“GE Capital, for most investors, is seen as more of a risk than part of the future free cash flows,” said Daniel Babkes, a partner at Pzena Investment Management, which owns about 90 million shares of GE, or about 1% of its shares outstanding, according to FactSet.

“Moving on in a bigger way from GE Capital to focus on a really promising future for the industrial business, it feels like a smart move strategically,” Mr. Babkes said.

GE ended 2020 with about $75 billion in debt, with more than $50 billion of that tied to GE Capital. Mr. Culp said the company would pay off $30 billion in debt following the AerCap deal. He has taken other steps to repair GE’s balance sheet, by cutting costs, refinancing debt and selling off a biopharma unit for $21 billion in cash.

The company’s once triple-A credit rating has been hovering a few notches above junk status. GE has had to prop up GE Capital in recent years. In the fourth quarter, the parent company sent $2 billion of cash to GE Capital.

By exiting the jet-leasing business, “you lose a lot of debt and that matters,” said Melius Research analyst Scott Davis. “It is how a lot of people think of the risk profile of GE.”

On Wednesday, S&P said that when the deal closes it expects to lower its credit rating on GE to triple-B, two notches above junk status. After the Gecas sale, S&P said GE’s debt leverage will be higher than previously expected due to the consolidation of GE Capital financials.

Meanwhile, Moody’s said the industrial operations aren’t additionally burdened following the sale of Gecas and any money needed to bolster GE Capital insurance reserves would have already come from the industrial side. It rates GE at Baa1, three notches above junk.

In an investor meeting Wednesday, GE executives maintained their financial targets for 2021, including a goal of generating between $2.5 billion and $4.5 billion in free cash flow from the industrial operations. While the power business is on the mend, the jet-engine business has been hurt by the Covid-19 pandemic.

GE receives revenue from selling engines but a far greater amount comes from servicing them over an expected life of more than two decades. During the pandemic, airlines have deferred maintenance by spreading out plane usage in their fleets and GE expects increased jet retirements in 2021, executives said. Service visits are expected to be down 40% for the first quarter, they said, and they expect engine-maintenance shop visits to return to 2019 levels by 2023.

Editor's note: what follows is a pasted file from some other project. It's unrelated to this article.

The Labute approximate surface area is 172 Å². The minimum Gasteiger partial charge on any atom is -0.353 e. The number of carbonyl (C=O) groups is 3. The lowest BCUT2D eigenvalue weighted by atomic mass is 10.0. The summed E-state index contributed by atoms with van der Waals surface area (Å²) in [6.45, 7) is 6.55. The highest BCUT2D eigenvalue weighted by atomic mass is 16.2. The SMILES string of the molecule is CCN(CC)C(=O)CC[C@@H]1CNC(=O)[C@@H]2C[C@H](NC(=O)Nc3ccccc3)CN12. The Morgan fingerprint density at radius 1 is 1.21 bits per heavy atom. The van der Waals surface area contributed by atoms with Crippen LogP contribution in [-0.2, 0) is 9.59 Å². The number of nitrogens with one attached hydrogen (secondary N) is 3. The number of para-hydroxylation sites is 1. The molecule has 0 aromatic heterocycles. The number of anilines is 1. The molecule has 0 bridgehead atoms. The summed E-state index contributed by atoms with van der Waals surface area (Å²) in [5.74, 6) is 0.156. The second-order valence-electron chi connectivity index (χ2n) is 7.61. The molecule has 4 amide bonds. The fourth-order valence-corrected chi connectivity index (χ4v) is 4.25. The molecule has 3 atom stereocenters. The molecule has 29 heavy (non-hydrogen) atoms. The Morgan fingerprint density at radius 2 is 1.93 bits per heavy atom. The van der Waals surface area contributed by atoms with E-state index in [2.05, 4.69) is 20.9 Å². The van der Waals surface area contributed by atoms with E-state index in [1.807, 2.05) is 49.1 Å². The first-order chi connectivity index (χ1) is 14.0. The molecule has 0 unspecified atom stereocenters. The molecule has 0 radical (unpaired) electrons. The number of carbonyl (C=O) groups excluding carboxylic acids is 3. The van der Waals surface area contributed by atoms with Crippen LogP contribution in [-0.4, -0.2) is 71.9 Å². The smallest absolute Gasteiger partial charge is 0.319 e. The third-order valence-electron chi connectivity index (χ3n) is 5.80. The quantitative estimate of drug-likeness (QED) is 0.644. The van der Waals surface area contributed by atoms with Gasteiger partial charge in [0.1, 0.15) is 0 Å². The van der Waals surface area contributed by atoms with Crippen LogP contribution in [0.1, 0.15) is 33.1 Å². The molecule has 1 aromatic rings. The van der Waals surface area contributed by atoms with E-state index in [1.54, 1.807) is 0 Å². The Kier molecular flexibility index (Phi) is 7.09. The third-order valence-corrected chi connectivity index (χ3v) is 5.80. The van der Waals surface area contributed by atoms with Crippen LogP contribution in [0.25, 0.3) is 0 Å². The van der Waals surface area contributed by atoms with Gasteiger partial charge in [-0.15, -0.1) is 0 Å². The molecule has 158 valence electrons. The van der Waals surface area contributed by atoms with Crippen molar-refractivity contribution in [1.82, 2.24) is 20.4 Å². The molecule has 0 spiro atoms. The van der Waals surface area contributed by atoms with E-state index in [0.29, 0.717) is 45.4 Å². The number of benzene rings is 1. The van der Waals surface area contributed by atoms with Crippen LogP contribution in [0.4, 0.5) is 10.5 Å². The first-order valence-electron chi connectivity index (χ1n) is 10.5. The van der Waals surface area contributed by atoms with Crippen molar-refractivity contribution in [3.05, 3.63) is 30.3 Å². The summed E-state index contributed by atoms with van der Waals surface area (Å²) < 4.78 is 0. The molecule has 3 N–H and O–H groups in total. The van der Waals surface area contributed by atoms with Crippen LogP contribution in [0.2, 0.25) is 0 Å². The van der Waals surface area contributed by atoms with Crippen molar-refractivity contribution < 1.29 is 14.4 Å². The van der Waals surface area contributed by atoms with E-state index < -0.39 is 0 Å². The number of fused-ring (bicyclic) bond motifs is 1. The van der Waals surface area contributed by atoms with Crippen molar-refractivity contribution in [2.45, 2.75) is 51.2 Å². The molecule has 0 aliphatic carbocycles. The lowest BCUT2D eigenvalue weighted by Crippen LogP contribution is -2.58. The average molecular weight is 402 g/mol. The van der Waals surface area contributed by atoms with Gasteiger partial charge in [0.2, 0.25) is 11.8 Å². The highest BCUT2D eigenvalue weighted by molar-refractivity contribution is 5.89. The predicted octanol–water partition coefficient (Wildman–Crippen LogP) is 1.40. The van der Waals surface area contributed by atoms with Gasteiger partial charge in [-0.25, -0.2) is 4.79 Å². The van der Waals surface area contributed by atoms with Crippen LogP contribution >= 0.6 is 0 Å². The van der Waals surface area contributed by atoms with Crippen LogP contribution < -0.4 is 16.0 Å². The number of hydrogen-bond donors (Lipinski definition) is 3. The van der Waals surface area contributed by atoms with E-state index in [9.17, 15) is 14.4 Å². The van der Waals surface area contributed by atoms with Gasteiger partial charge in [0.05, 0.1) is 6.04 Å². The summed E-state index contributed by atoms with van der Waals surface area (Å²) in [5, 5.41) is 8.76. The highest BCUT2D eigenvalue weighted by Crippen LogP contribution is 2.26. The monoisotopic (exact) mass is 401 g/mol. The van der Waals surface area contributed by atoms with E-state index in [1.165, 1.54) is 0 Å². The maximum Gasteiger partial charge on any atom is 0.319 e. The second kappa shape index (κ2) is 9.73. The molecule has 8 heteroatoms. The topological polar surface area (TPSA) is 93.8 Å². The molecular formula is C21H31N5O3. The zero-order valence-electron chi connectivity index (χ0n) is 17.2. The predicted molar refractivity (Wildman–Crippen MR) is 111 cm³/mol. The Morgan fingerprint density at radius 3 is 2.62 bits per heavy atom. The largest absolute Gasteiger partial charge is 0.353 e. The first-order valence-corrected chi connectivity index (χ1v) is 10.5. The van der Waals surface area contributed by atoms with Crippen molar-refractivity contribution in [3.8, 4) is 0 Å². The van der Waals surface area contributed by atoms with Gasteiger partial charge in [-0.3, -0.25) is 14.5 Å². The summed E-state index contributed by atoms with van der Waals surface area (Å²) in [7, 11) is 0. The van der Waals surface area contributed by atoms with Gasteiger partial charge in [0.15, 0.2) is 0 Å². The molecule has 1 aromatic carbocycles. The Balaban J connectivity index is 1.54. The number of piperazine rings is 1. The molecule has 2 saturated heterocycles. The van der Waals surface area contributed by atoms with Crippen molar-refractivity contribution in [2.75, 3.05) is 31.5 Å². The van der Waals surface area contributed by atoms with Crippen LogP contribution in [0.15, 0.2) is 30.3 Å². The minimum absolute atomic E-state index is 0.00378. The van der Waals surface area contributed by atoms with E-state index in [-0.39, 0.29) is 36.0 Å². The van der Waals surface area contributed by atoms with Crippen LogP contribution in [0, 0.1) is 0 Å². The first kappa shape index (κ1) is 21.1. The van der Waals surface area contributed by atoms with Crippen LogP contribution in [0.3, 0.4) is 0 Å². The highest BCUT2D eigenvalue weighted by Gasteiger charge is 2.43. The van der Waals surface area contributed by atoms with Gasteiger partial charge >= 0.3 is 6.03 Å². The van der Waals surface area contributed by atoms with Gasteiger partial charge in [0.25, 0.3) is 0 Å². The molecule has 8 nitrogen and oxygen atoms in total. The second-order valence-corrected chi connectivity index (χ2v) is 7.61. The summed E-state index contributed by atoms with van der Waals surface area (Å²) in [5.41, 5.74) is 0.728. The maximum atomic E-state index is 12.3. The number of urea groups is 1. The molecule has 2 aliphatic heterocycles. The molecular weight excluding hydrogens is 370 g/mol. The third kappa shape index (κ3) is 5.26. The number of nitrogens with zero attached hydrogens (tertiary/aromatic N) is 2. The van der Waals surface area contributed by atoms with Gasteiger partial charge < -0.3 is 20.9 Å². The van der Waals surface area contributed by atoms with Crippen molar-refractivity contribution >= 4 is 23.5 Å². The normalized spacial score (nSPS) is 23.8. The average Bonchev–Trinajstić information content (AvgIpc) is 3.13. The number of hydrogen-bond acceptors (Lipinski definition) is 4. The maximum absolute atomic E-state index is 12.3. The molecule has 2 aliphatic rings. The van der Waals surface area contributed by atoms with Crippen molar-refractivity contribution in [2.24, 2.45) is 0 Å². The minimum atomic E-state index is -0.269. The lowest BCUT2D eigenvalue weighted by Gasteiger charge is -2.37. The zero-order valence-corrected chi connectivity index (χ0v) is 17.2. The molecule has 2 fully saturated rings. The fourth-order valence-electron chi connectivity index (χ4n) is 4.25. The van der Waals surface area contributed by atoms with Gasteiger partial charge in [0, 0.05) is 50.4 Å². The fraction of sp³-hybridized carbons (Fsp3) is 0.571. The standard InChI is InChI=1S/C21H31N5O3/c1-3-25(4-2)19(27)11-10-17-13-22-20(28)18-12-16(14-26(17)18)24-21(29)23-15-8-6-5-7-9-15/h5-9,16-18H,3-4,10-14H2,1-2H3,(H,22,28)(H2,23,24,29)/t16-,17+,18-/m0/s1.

Although GE is selling its aircraft portfolio at a difficult time in the industry, Mr. Culp defended the timing of the AerCap deal since GE will retain a large stake in the combined jet-leasing business. “We would never have sold Gecas for cash at this point in the cycle,” he said.

GE will be able to nominate two directors to the new company’s board after it closes. Under an agreement, GE can sell a portion of its stake after nine months, and the entire holding after 15 months.

The removal of Gecas from GE Capital would leave a legacy insurance unit with about $50 billion in assets that is responsible for long-term-care policies. In early 2018, GE surprised investors when it had to set aside $15 billion in reserves to cover the costs of those policies, which proved to be more expensive than the industry expected. With the absence of Gecas, those policies now represent the bulk of GE Capital’s remaining assets.

“I’m not sure this does anything relative to creating more options in the near term relative to insurance,” Mr. Culp said, noting that the Gecas deal will strengthen GE but that the company would still need to find a partner to take on the insurance policies. “If there is a deal to be done, it will be done.”

Will GE’s decision to part with most of its GE Capital holdings put CEO Jeff Immelt in investors’ good graces? WSJ’s Dana Mattioli joins MoneyBeat to discuss. Photo: AP (Originally Published April 10, 2015)

Write to Thomas Gryta at thomas.gryta@wsj.com